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Letters to the Editor

Wild horse roundup is part of plan for extinction

The roundup of our wild horses at Fish Creek HMA is illegal because the BLM Director Pendley was not the legal director and his orders therefore are not legal. This removal of so-called excess wild horses must be stopped immediately.

Only approximately 105 wild horses are to be left and this is not a genetically viable number. Also 30 mares are to be given PZP to sterilize them. This is a plan for extinction and is against the Wild Free Roaming Horse and Burro Act and this atrocity must be stopped now.

Barbara Warner

We can’t always separate emotion from reason

All mammals have a level of feelings and maybe because humans also have a greater ability to reason more than other mammals, we have the ability to personally justify those feelings even in the face of strong evidence that contradicts those feelings.

It’s nearly impossible for humans to honestly separate reason from feelings and many humans aren’t even aware that much, if not most, of their lives are conflated and can sometimes work against an individual’s best interest. Feelings are important in all our lives as well as a society’s but can be detrimental to an individual as well as a society without truthful honest reasoning.

There have been some people that have risen to positions of leadership that had the ability to separate reason and feelings at crucial times when critical decisions needed to made, but they are few. Margret Thatcher seemed to be one of these people. Some of her quotes include: “People don’t think anymore. They feel. (saying things like) I’m uncomfortable; I’m sorry, we as a group were feeling….. Do you know that one of the greatest problems of our age is that we are governed by people that care more about feelings than they do about thoughts and ideas”. She also said speaking to a young woman in politics; “It used to be about trying to do something, now it’s about trying to be someone”.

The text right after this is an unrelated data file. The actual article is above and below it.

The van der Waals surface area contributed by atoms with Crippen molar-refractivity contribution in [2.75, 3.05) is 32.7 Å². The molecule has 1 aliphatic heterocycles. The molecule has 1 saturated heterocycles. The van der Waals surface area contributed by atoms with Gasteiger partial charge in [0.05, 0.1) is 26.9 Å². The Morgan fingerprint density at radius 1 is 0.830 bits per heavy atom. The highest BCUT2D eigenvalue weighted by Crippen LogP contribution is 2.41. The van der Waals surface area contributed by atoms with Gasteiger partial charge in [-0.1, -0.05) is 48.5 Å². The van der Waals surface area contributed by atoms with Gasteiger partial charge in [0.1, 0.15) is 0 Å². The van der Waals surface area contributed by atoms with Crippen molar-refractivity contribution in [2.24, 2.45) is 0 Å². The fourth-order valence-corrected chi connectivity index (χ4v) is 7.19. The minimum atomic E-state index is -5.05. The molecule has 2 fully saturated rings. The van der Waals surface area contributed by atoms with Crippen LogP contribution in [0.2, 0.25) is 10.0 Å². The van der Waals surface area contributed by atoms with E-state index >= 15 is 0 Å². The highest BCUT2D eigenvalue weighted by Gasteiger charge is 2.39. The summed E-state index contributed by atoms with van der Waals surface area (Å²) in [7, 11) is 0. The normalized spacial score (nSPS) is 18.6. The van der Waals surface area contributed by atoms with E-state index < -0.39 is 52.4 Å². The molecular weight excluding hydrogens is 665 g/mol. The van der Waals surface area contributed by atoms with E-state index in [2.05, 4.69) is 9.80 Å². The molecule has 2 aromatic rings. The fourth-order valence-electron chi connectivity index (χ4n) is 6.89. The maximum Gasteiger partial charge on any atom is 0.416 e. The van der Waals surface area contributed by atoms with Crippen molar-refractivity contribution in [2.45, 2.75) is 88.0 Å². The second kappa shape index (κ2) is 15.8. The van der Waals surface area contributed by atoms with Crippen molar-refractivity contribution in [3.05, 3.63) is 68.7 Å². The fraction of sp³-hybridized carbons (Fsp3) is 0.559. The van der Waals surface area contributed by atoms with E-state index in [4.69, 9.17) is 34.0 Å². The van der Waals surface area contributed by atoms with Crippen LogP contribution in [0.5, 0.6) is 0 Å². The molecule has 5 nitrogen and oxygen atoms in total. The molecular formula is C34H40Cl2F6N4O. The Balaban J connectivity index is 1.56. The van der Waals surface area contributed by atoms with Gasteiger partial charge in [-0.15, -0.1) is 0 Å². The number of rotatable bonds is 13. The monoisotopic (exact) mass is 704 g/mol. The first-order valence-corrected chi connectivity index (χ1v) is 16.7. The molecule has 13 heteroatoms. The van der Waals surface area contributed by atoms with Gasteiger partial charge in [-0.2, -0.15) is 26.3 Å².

Those statements can easily apply today too. Think about the announced appointments of the “new” (?) incoming administration’s accomplishments and abilities seem to have become an afterthought compared to the importance of if you belong to a favored group or not. If you are part of a favored group you get extra credit toward a position, if you are not you get demerits unless you can make a convincing enough ‘Mea culpa’ to the favored groups. What can possibly go wrong with this thinking?

David Jaronik

It’s not easy to see your candidate lose but move on

Ms. Riney wrote, “There is truly no doubt in anyone’s mind that they (the Democrats) stole the election.” Ms Riney is wrong because Trump did not produce one shred of evidence that showed voter fraud; despite the fact that he and his lawyers filed lawsuits approximately 40 times in courts, some presided over with Republican judges. In fact, all of Trump’s petitions were dismissed for lack of evidence. Not even our supreme court, filled with Republican judges, three of them appointed by Trump, would hear the cases filed by Trump and the Republicans. Again, no evidence of fraud was ever presented to the courts.

I followed the polls daily for one month before the election, and they had Biden highly favored to win. So, it wasn’t any surprise to many of us that Biden won.

Trump did some things that were good, like pushing all out for an early vaccine to COVID-19. However, he also did some things that were not good, like pardoning convicted killers of a 9-year-old child in Iraq.

I know it is not easy to see your candidate lose. We Democrats had to endure eight years of George W. Bush and four of Trump. But, I firmly believe that regardless of how we feel after each election, we must and should maintain our free and democratic constitutional privilege of our citizens to select at the ballot box the people who govern us. Many have died for this sacred privilege. Those who advocate abolishing this privilege by violence should be ashamed of themselves.

Jim Ferrell

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